Friday, March 28, 2014

Dowd and Dobbin on Early US Railroading and Neo-Liberalism

Timothy J. Dowd, Emory University, and Frank Dobbin, Harvard University, have posted
Origins of the Myth of Neo-Liberalism: Regulation in the First Century of US Railroading, which appeared in The State, Regulation and the Economy: An Historical Perspective (Edward Elgar, 2001), 67-88.  Here is the abstract:
Neo-liberalism has two components. One is historical, and it revolves around the idea that advanced economies - particularly those of Britain and the US - developed under conditions that are best characterized as laissez-faire. The other is definitional, and it revolves around the idea that one group of industrial policies can be defined as 'non-interventionist.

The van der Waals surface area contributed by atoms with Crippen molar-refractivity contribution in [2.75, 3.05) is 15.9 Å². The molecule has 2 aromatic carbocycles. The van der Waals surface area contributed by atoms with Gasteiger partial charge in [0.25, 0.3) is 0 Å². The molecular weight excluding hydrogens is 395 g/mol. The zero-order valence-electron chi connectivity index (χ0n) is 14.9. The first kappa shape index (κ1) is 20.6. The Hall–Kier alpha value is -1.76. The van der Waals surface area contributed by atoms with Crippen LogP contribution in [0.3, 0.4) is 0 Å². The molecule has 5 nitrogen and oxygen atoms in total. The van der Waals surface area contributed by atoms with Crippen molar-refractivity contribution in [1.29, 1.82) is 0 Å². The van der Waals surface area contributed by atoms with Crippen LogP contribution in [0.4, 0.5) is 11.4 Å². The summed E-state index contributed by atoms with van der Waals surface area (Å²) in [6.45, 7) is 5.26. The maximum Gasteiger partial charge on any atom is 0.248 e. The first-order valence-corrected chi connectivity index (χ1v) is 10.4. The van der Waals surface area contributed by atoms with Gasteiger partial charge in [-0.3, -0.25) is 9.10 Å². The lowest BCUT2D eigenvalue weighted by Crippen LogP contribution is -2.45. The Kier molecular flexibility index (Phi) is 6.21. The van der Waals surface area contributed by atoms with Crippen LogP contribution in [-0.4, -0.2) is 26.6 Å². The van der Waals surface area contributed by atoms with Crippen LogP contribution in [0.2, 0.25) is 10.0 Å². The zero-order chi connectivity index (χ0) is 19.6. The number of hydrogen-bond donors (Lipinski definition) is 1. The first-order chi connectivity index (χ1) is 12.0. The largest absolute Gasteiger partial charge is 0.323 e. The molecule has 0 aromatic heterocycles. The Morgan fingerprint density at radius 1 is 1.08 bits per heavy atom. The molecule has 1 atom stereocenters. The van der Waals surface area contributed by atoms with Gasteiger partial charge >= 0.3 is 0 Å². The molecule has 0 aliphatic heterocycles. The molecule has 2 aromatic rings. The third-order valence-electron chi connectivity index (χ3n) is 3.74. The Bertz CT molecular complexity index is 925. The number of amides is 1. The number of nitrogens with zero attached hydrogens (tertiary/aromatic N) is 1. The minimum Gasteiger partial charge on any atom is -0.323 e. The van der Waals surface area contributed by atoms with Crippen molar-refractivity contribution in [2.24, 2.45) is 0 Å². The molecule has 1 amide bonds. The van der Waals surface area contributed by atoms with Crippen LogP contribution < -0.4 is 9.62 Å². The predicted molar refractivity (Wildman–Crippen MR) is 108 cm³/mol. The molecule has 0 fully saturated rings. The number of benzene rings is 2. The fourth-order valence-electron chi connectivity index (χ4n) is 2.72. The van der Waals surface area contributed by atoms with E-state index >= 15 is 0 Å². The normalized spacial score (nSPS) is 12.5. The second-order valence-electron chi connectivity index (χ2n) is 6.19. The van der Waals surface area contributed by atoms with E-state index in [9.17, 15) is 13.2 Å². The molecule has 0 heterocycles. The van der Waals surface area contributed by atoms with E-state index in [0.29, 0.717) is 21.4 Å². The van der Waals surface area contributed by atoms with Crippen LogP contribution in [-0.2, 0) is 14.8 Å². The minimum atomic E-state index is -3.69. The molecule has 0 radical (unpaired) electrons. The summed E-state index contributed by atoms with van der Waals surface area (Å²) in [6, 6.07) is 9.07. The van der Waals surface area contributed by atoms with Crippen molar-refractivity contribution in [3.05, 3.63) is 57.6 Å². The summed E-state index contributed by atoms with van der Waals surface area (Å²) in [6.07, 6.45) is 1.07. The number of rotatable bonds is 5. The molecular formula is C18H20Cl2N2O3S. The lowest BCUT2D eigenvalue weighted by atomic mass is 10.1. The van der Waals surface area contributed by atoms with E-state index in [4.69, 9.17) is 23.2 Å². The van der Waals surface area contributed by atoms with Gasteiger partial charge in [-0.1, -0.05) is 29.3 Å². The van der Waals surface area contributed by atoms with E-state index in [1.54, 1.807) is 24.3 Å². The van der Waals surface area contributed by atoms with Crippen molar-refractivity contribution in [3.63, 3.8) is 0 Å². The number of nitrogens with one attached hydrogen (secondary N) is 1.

Hat tip: Legal Theory Blog

No comments: